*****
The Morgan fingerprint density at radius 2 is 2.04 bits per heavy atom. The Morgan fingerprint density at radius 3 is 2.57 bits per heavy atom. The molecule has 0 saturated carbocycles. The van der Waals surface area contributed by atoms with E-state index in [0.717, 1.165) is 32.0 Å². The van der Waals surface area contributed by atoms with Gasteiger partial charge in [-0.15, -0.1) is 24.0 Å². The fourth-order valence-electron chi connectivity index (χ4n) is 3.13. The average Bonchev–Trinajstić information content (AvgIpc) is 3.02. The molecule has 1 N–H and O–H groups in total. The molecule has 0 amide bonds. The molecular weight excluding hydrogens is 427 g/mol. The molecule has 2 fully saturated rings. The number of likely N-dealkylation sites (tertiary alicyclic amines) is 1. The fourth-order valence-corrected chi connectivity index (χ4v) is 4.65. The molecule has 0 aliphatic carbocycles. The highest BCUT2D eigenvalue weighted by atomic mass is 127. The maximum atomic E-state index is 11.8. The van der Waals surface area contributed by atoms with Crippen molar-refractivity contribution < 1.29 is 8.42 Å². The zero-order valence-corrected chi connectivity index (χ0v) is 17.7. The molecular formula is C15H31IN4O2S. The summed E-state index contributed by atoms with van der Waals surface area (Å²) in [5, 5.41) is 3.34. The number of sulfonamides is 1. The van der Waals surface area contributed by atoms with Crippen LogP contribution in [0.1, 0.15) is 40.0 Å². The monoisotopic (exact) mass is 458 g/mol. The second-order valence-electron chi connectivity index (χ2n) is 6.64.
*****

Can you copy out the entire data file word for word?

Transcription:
The Morgan fingerprint density at radius 2 is 2.04 bits per heavy atom. The Morgan fingerprint density at radius 3 is 2.57 bits per heavy atom. The molecule has 0 saturated carbocycles. The van der Waals surface area contributed by atoms with E-state index in [0.717, 1.165) is 32.0 Å². The van der Waals surface area contributed by atoms with Gasteiger partial charge in [-0.15, -0.1) is 24.0 Å². The fourth-order valence-electron chi connectivity index (χ4n) is 3.13. The average Bonchev–Trinajstić information content (AvgIpc) is 3.02. The molecule has 1 N–H and O–H groups in total. The molecule has 0 amide bonds. The molecular weight excluding hydrogens is 427 g/mol. The molecule has 2 fully saturated rings. The number of likely N-dealkylation sites (tertiary alicyclic amines) is 1. The fourth-order valence-corrected chi connectivity index (χ4v) is 4.65. The molecule has 0 aliphatic carbocycles. The highest BCUT2D eigenvalue weighted by atomic mass is 127. The maximum atomic E-state index is 11.8. The van der Waals surface area contributed by atoms with Crippen molar-refractivity contribution < 1.29 is 8.42 Å². The zero-order valence-corrected chi connectivity index (χ0v) is 17.7. The molecular formula is C15H31IN4O2S. The summed E-state index contributed by atoms with van der Waals surface area (Å²) in [5, 5.41) is 3.34. The number of sulfonamides is 1. The van der Waals surface area contributed by atoms with Crippen LogP contribution in [0.1, 0.15) is 40.0 Å². The monoisotopic (exact) mass is 458 g/mol. The second-order valence-electron chi connectivity index (χ2n) is 6.64.